12-Step Programs

I wrote this as an assignment for my “Addiction Studies” course. I thought I’d share it on here. 

07 May 2013

Addicts– an anecdote

 

Addicts– what to do?  I’m not referring to a specific type– agree or disagree, I’m an adamant believer that an addict is an addict is an addict, whether a lush in L.A. or a junkie in Seattle, to generalize for just one moment. Being the daughter of one beautiful, prodigal, outlandishly cunning woman, a woman whose torrented life owes something, if not everything, to the astounding powers of meth, I’m inclined to say that some, if not all, addicts are innately smart people. I say that, but I really don’t mean that, because the reality is, hanging around addicts is weird. Addicts are weird. They are negative people, terrible, even, and their behaviors, most of the time, just really cannot be justified. Because when you’re an addict, and you’re looking to get high, all you really care about is when and how you will get that next fix. That’s a stereotype. It’s a cliche, nowadays, and it’s smothered in the PSAs. But those facts don’t erase its truth. Addicts are bad people. This is true. It’s so true. I hate to admit that and it’s difficult not to hate myself for admitting that out loud, but objectively, that’s how it is. Primal ethnology of substance indulgences aside, addiction just isn’t rational.

Sometimes, an addict is even aware of this fact. Just earlier today, I had a conversation with an old friend where she recalled moments from a few years back in our history. Just a few years back, I might have been duly in the process of performing a favor for her– like picking her up from some house, and driving her home to mine. My house– I was driving her “home” to my house, where she was “temporarily” staying. I would usually offer her food along the way, food she would always refuse, or at best, pathetically pick at. Anyway, as she recalled today on the phone, she empathized with her past self in order to shed light on something I myself was suddenly experiencing, remembering what it felt like to  have her fix in her purse, along with the paraphernalia with which she might use it, all while being in my car on the way to my house and literally hating my guts simply because I existed. Literally, in these situations, the fact of my existence was the only barricade from her using. So, in the midst of performing for her a favor, I was somehow the devil incarnated. I’ll say it again– she knew that this was not rational, let alone fair to me, but therein lies the mindset of an addict. When you want to get high, that need trumps everything else. Every single thing– especially the ability to be loving to those who care for you, or at the very least, a decent, commendable human.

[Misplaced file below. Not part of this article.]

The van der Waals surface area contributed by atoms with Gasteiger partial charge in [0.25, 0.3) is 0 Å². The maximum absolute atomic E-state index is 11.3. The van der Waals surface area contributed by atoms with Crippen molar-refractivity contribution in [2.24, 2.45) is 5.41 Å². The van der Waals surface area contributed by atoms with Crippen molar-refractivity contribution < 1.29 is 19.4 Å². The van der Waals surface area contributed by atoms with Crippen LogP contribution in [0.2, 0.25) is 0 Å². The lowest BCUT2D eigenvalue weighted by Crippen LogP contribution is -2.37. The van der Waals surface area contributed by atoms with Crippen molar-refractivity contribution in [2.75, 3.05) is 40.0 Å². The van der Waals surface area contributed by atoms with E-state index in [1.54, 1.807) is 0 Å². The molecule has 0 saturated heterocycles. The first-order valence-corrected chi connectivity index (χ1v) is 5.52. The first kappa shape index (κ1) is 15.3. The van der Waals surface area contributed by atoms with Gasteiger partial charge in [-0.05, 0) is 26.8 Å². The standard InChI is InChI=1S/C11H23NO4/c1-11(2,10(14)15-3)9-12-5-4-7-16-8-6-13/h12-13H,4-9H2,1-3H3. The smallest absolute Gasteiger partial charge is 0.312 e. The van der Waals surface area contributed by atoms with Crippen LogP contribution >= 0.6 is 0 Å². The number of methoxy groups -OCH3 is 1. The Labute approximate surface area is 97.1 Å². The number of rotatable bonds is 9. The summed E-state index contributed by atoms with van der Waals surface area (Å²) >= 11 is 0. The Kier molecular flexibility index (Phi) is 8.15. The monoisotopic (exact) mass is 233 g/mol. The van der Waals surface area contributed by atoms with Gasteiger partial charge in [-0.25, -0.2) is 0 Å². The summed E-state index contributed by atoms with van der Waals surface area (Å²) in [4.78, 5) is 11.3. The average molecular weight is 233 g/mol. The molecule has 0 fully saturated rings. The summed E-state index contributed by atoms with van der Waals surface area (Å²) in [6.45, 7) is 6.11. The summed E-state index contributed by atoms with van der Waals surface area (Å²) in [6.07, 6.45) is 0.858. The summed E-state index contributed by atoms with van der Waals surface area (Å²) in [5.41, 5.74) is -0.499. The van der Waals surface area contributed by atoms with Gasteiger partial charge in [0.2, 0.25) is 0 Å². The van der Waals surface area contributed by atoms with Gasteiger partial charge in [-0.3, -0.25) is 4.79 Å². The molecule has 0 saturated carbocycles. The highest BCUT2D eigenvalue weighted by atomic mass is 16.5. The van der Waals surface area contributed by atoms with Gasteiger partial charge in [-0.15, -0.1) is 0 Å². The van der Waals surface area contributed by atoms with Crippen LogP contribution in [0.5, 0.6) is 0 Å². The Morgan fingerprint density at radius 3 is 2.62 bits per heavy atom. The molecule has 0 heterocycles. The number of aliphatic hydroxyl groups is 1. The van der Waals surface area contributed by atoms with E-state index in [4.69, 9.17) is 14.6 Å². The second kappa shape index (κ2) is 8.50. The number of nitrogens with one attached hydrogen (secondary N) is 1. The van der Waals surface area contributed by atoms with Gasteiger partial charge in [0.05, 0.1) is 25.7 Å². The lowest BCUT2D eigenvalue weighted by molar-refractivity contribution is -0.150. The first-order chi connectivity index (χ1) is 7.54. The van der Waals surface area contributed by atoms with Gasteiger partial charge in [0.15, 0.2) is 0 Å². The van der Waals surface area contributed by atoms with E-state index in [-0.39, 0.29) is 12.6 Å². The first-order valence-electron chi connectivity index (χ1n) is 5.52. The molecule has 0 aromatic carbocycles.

With this anecdote in mind, I ask you– what do we, as a society, do with these addicts? I’ve already hinted that I believe some of them to be the smartest people alive. Having been raised by an addict, and grown up around it, and even having for a breeze used  the things myself, I can’t deny the fact that I am concerned for these people. Try as I might to distance myself from them (I moved 1000 miles north to escape my dark and twisted past) I can no longer deny the fact that I care about these people, and even feel somehow that I am linked to them. The thing with drugs, and the people who use them, is that they are so profoundly lonely. The very act of ingesting a drug shockwaves you straight into a vacuum. It’s the most isolating thing that you can do to yourself. I mean that wholeheartedly.

 

Alcoholics Anonymous — a brief (and biased) history

 

Notable psychologist Carl Jung went so far as to deem substance dependence as “medically helpless”. That’s a pretty bold statement. So how did people respond?  Bill Wilson and his doctor friend provide a big example. Together, they one day decided, while chatting it up in Akron, OH, that the solution to this “medically helpless”, profoundly isolating epidemic was to start up grassroots support groups in empty churches and abandoned basements. The idea was that, over shitty coffee and too many cigarettes, people would come together and talk about the horrors their habits created for them and how difficult the sober life is. Bill Dub and Dr. Bob Smith designed a thoughtful, well-intentioned “twelve step program” and called it Alcoholics Anonymous. They published a book by the same title (but nicknamed The Big Book) in 1939 and before anyone knew it, this phenomenon went viral. People all over the country started gathering in basements, passing the book around while scrounging for shitty coffee and filling churches up with cigarette smoke. It became the alternative solution to prison sentences– don’t lock an addict up, simply force recovery upon them! Recovery through these meetings.